That Borje Salming is the best-ever Leafs defenceman is above debate.
The real question is whether Salming is the best player in franchise history.
To cast Salming as the greatest star in the Leafs firmament is to push him past Syl Apps, Johnny Bower, Turk Broda, Wendel Clark, Charlie Conacher, Doug Gilmour, Tim Horton, Ted Kennedy, Frank Mahovlich, Darryl Sittler and Mats Sundin.
Salming’s number 21 is one of 18 banners hanging from the rafters at Air Canada Centre. Those banners account for 46 Stanley Cups. Not one of them belongs to Salming.
Thanks to players like Darryl Sittler, Lanny McDonald the Leafs were very successful in the first element of Salming’s career. The club had a winning record for five of his first six years. The next nine, however, came during the darkest days of Harold Ballard’s bizarre ownership and were defined by losing records and either missed playoffs or quick exits from the post season. No Leaf had to become inured to more defeats than Borje Salming.
And yet, there are ample arguments, statistical and anecdotal for positioning him as the franchise’s best player.
Reached at home in Sweden, Salming said he was thrilled the question was even being asked.
“Just to be considered as one of the best players to play for Toronto, the Mecca of hockey is a huge honour,” Salming said.
His career plus minus of 181 is nearly twice that of the runner-up, Mats Sundin. Salming was plus 40 in his rookie season with the Leafs.
Salming’s 620 assists is the Leafs best. He is third in games in 1,099, 88 games shy of George Armstrong’s team leading 1,187.
But Borje Salming can rightfully claim the mantle as the franchise’s greatest player by virtue of one quality: toughness.
He learned to get by early. His hometown of Kiruna is the most northerly town in Sweden. Salming’s father was killed in a mining accident when he was five years old. He was raised by his mother who worked as a waitress.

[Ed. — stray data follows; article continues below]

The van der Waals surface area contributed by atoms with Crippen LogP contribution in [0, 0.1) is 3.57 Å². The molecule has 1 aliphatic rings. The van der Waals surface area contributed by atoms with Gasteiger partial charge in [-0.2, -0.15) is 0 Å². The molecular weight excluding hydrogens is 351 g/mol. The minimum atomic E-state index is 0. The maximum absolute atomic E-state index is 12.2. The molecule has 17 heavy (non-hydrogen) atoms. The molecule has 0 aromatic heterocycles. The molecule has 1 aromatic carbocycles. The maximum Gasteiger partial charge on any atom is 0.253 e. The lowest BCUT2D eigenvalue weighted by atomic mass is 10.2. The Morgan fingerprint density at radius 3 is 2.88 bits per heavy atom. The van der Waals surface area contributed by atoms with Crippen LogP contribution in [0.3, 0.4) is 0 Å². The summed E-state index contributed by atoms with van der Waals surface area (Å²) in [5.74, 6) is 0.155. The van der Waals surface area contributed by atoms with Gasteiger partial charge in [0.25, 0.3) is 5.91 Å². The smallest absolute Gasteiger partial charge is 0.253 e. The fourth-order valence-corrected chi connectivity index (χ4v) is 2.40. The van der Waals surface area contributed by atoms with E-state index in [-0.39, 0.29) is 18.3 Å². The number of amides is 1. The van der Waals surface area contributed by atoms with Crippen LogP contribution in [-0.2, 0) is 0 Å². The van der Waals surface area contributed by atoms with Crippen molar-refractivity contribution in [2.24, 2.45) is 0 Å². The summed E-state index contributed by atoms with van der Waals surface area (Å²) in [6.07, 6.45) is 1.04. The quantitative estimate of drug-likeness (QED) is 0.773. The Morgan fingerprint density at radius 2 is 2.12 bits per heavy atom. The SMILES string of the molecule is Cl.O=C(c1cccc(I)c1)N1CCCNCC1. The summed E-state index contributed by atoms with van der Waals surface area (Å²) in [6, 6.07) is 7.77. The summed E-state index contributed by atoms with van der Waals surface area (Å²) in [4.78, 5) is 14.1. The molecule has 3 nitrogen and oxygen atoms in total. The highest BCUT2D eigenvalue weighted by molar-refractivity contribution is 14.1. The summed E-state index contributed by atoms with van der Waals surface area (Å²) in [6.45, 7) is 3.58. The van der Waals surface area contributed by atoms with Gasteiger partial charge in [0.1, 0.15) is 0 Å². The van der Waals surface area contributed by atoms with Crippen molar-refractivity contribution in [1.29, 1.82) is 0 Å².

How different was the culture Salming left and then came to? His grandfather once worked shepherding reindeer.
The first European Hall of Famer, Salming endured years of bullying from Canadian players who viewed him as a threat. Often outnumbered, he fought back with his stick and when necessary, his fists.
For years Salming had to battle against the notion of the chicken Swede. He was challenged regularly and often brutally. If his courage was questioned, his importance to the Leafs never was.”
“That was a really rough time,” Salming said, “but I knew if I didn’t’ fight back I would have to go home. I knew when I came to Canada what was waiting for me. That’s just the way it was.”
“That was a time in the league where if you were a top player you were expected to stand up for yourself. Yeah, there were tough guys but individually, the good players had to show they wouldn’t’ be intimidated.”
Never particularly adept with his fists, Salming wasn’t afraid to use his stick as an equalizer but it was the breath of his game that set him apart.
He was a peerless skater with great vision and a hard shot. Despite the goon tactics he was a relentless competitor.
“He was breaking the ice for a lot of the other people, a lot of the other Swedes and the other Europeans,” Islanders coach Al Arbour once told me. “A lot of people would be after him and say “we’re going to get a hold of that guy, we don’t want these guys taking our jobs.’ He had to take a lot of abuse in those days but he overcame everything.”
Salming was a first team all-star once and a second five times in his first six seasons. In an era dominated by Orr, Denis Potvin and Larry Robinson, Salming was a two-time runner up for the Norris Trophy as the NHL’s best. All those players, of course, had the benefit of championship calibre teammates. Aside from the excellence of Darryl Sittler, Lanny McDonald, Salming spent his 16 seasons surrounded by inferior talents